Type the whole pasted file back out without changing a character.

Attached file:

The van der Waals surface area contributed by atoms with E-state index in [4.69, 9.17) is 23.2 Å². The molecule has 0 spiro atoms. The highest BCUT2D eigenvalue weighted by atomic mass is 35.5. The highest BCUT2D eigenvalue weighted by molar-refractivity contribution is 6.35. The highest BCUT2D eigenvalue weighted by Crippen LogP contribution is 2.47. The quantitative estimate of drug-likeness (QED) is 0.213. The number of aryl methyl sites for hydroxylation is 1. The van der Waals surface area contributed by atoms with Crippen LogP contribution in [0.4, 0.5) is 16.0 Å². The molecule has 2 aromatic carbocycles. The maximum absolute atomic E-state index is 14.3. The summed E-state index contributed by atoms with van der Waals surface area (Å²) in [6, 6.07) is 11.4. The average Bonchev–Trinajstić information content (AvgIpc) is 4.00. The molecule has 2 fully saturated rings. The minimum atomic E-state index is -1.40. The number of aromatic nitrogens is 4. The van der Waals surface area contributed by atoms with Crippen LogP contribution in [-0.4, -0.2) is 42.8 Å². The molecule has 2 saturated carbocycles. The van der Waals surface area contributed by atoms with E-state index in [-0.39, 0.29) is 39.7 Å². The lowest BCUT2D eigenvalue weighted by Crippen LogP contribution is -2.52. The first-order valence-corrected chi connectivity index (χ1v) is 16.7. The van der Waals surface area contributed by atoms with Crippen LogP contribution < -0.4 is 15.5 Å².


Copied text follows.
The van der Waals surface area contributed by atoms with E-state index in [4.69, 9.17) is 23.2 Å². The molecule has 0 spiro atoms. The highest BCUT2D eigenvalue weighted by atomic mass is 35.5. The highest BCUT2D eigenvalue weighted by molar-refractivity contribution is 6.35. The highest BCUT2D eigenvalue weighted by Crippen LogP contribution is 2.47. The quantitative estimate of drug-likeness (QED) is 0.213. The number of aryl methyl sites for hydroxylation is 1. The van der Waals surface area contributed by atoms with Crippen LogP contribution in [0.4, 0.5) is 16.0 Å². The molecule has 2 aromatic carbocycles. The maximum absolute atomic E-state index is 14.3. The summed E-state index contributed by atoms with van der Waals surface area (Å²) in [6, 6.07) is 11.4. The average Bonchev–Trinajstić information content (AvgIpc) is 4.00. The molecule has 2 fully saturated rings. The minimum atomic E-state index is -1.40. The number of aromatic nitrogens is 4. The van der Waals surface area contributed by atoms with Crippen LogP contribution in [-0.4, -0.2) is 42.8 Å². The molecule has 2 saturated carbocycles. The van der Waals surface area contributed by atoms with E-state index in [-0.39, 0.29) is 39.7 Å². The lowest BCUT2D eigenvalue weighted by Crippen LogP contribution is -2.52. The first-order valence-corrected chi connectivity index (χ1v) is 16.7. The van der Waals surface area contributed by atoms with Crippen LogP contribution < -0.4 is 15.5 Å².